Nearly all string instruments have soundboxes to radiate the vibrational energy of the strings. These wooden boxes tend to be objects of beauty and of iconic shapes (think of a violin or guitar), but seldom is any thought given to how they work. A large part of the field of musical acoustics is the analysis of sound boxes, and although the question of “quality” remains elusive, much progress has been made. For example, pretty much every feature of a violin’s morphology can be understood in terms of vibroacoustics and ergonomics, rather than visual aesthetics (with the possible exception of the scroll, of course). Although Andrea Amati would not have used the language and methods of mechanical engineering, the form he perfected most definitely follows its function.

I like to talk about acoustics and violins. Also harps, guitars, guqins and guzhengs.

For anyone curious about Andrea Amati, there’s this from his Wikipedia entry (Note: Links have been removed),

Andrea Amati was a luthier, from Cremona, Italy.[1][2] Amati is credited with making the first instruments of the violin family that are in the form we use today.[3] According to the National Music Museum in Vermillion, South Dakota:

It was in the workshop of Andrea Amati (ca. 1505-1577) in Cremona, Italy, in the middle of the 16th century that the form of the instruments of the violin family as we know them today first crystallized.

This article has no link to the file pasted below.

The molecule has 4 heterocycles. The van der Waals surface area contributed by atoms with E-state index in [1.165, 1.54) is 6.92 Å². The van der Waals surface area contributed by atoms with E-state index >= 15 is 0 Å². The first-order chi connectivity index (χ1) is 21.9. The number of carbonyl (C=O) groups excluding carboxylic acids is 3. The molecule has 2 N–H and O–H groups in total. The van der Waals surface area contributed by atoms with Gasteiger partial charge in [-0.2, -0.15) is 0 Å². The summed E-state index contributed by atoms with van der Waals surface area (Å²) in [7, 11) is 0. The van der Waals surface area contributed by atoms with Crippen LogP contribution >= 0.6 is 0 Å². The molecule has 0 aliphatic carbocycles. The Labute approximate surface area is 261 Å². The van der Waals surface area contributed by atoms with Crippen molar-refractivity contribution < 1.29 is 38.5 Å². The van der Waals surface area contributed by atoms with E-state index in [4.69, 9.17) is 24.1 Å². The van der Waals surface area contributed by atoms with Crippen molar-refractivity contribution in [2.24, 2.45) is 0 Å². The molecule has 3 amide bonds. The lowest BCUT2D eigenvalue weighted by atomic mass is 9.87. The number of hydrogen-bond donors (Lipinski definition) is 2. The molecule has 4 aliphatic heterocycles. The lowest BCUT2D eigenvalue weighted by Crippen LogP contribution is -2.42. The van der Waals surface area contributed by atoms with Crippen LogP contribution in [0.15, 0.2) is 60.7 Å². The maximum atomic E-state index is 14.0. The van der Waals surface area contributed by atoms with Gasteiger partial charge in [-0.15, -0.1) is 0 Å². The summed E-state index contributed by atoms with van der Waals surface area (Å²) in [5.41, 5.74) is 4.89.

Several of his instruments survive to the present day, and some of them can still be played.[3][4] Many of the surviving instruments were among a consignment of 38 instruments delivered to Charles IX of France in 1564.

As for guqins and guzhengs, they are both Chinese stringed instruments of 7 strings and 18 or more strings, respectively.

Vancouver (Canada) and a city conversation about science that could have been better

Institutional insularity is a problem one finds everywhere. Interestingly, very few people see it that way due in large part to self-reinforcing loopbacks. Take universities for example and more specifically, Simon Fraser University’s April 17, 2014 City Conversation (in Vancouver, Canada) featuring Dr. Arvind Gupta (as of July 2014, president of the University of British Columbia) in a presentation titled: Creativity! Connection! Innovation!

Contrary to the hope I expressed in my April 14, 2014 post about the then upcoming event, this was largely an exercise in self-reference. Predictably with the flyer they used to advertise the event (the text was reproduced in its entirety in my April 14, 2014 posting), over 90% in the audiences (Vancouver, Burnaby, and Surrey campuses) were associated with one university or another.  Adding to the overwhelmingly ‘insider’ feel of this event, the speaker brought with him two students who had benefited from the organization he currently leads, Mitacs (a Canadian not-for-profit organization that offers funding for internships and fellowships at Canadian universities and formerly a mathematics NCE (Networks of Centres of Excellence of Canada program; a Canadian federal government program).